How Much Of The Bible Did Paul Write

What Did Paul Write?

Paul of Tarsus, also known as Saint Paul or the Apostle Paul, was an influential early Christian missionary, apostle and leader. He is widely considered to be one of the most important figures in the history of Christianity and it could be argued that he shaped its development to a greater extent than any other individual. Of course, one of the questions that lingers in the minds of many interested in his life and work is how much of the Bible he actually wrote?

Pauline Authorship

In order to address this question, it is necessary to look at the authorship of the Bible and specifically at the Pauline authorship. Each of the books of the Bible can be classified by their authorship in a variety of ways, but Paul’s authorship is one of the most commonly referenced. This is because Paul is widely accepted to be the author of 13 books in the New Testament: Romans, Corinthians I & II, Galatians, Ephesians, Philippians, Colossians, Thessalonians I & II, Timothy I & II, Titus and Philemon.

Established Authorship

The authorship of Paul’s letters is generally accepted to be authentic and to date there is no evidence to the contrary. At the same time, it is important to consider that there is strong scholarly consensus for the authenticity of the Pauline authorship. While there are some theories which challenge this consensus, it is still rare for any Biblical scholar to not accept Paul as the author of the aforementioned New Testament books.

Additional Evidence

Furthermore, there is other evidence which points to Paul being one of the authors of the Bible. Various portions of the Bible, such as the Pastoral Epistles, have been traditionally ascribed to Paul. Additionally, in some passages it is stated that Paul is the author, such as in Galatians and the Second Epistle to the Corinthians. These are just some of the many reasons why Paul’s authorship is generally accepted.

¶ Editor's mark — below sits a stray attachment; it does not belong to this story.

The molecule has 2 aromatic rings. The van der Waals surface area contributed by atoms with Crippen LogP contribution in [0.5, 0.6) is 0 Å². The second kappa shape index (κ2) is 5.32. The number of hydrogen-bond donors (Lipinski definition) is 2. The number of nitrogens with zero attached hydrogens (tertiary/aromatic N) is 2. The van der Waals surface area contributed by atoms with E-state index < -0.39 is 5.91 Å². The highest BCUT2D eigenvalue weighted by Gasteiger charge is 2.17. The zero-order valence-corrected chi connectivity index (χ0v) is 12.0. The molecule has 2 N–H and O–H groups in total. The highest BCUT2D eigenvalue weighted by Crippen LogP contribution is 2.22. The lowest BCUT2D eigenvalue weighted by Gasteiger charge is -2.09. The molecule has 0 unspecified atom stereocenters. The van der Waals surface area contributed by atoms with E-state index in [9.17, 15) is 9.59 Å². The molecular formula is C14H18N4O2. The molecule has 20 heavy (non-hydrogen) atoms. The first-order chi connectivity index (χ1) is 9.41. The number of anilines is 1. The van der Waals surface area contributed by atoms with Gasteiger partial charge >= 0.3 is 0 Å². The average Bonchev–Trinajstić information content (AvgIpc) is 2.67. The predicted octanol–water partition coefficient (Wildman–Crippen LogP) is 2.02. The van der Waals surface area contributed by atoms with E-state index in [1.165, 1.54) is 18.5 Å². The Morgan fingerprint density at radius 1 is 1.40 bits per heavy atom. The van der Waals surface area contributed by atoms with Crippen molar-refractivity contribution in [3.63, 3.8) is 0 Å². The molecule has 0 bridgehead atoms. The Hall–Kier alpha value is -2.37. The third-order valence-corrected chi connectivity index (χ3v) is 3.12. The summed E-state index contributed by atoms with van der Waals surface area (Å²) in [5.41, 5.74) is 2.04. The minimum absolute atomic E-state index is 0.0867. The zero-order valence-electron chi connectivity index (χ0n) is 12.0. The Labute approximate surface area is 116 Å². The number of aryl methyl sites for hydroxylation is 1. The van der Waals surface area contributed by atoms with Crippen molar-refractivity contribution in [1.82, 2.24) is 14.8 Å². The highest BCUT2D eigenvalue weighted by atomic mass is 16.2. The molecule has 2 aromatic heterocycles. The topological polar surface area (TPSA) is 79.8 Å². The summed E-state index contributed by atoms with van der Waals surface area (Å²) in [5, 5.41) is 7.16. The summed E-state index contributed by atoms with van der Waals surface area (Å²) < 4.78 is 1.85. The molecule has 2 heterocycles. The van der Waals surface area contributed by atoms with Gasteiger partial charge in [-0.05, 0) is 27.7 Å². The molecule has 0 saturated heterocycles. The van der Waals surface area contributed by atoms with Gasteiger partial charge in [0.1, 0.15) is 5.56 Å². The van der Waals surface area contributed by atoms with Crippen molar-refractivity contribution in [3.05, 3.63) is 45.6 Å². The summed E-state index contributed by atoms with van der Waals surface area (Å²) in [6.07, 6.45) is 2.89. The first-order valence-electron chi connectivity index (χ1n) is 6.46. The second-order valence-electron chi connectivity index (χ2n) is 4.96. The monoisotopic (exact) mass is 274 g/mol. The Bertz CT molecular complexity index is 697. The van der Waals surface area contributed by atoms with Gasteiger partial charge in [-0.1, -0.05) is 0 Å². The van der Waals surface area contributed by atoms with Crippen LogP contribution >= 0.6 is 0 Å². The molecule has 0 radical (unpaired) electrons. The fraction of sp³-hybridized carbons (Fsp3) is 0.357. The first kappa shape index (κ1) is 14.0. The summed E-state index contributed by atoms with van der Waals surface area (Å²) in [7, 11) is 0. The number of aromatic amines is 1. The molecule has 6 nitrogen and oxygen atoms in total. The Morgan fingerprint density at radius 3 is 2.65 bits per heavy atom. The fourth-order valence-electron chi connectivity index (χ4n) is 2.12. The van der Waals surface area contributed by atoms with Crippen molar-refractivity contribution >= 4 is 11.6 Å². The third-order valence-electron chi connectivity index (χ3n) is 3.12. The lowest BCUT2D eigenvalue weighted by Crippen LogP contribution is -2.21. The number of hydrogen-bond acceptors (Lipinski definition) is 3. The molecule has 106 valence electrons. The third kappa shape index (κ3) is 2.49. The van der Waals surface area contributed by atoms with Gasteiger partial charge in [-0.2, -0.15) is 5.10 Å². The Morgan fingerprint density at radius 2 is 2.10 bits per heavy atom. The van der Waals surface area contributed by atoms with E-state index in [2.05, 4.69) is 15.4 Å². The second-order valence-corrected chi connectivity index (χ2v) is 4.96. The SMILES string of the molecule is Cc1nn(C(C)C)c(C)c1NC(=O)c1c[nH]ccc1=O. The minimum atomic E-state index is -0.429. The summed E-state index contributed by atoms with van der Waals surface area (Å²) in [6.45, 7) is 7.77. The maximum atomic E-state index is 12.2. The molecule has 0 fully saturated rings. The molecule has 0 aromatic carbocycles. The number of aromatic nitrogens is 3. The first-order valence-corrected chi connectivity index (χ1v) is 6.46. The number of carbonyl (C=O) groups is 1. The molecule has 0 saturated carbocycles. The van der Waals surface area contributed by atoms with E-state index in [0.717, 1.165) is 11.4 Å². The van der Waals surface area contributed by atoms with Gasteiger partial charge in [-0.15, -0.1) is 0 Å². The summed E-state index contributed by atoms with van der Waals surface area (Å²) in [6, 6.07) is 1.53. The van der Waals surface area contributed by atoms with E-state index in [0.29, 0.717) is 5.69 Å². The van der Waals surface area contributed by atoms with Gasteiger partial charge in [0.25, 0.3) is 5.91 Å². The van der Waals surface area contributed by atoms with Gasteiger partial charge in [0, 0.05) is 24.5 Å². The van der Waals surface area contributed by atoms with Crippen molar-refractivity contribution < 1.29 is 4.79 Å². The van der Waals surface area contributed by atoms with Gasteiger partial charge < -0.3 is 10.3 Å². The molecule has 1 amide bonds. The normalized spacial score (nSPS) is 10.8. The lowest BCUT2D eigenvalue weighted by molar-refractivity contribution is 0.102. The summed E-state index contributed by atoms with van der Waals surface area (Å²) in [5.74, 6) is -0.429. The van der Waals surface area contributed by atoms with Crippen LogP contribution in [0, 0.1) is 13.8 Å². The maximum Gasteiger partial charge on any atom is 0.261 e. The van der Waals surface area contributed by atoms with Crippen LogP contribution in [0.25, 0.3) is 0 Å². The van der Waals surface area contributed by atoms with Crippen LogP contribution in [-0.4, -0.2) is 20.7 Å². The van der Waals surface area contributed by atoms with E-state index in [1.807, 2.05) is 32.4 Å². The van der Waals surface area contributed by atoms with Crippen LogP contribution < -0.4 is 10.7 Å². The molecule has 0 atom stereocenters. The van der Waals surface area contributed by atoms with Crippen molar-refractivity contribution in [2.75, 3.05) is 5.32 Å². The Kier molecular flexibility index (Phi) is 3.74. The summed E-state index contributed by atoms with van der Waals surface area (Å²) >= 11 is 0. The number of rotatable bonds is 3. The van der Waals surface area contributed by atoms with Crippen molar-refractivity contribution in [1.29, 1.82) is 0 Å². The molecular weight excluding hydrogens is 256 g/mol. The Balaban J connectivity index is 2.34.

Did Paul Write Beyond the Letters?

In addition to his letters, there is also some debate around whether Paul wrote additional passages in the Bible. For instance, there is scholarly consensus that Paul wrote the majority of Hebrews but there is no clear evidence to back up this consensus. Additionally, it has been argued that Paul wrote portions of the Gospel of John, but this is highly controversial and has been met with much criticism.

Other Possible Writings

A few other writings which have traditionally been ascribed to Paul include the Epistle of Clement, the Fourth Book of Maccabees, and some letters written by Clement of Rome. However, these attributions are largely speculative as there is simply no solid evidence to support them.


In light of the evidence presented above, it is clear that Paul wrote thirteen books in the New Testament. There is a good consensus that he wrote the majority of Hebrews and a few other minor works may also have been written by him. However, this is highly disputed and there is no concrete evidence to support this.

Marcos Reyna is a Christian author and speaker. He is dedicated to helping create disciples of Christ through spreading the power of the gospel to others. He has written several books and articles on a variety of theological topics, including matters of faith, worship, biblical studies, practical ethics, and social justice. A trained theologian and devotee of spiritual writing, Marcos has a mission to spread Christian love everywhere. He lives with his family in Nashville, TN where he spends his days encouraging others to seek Christ's grace in all things.

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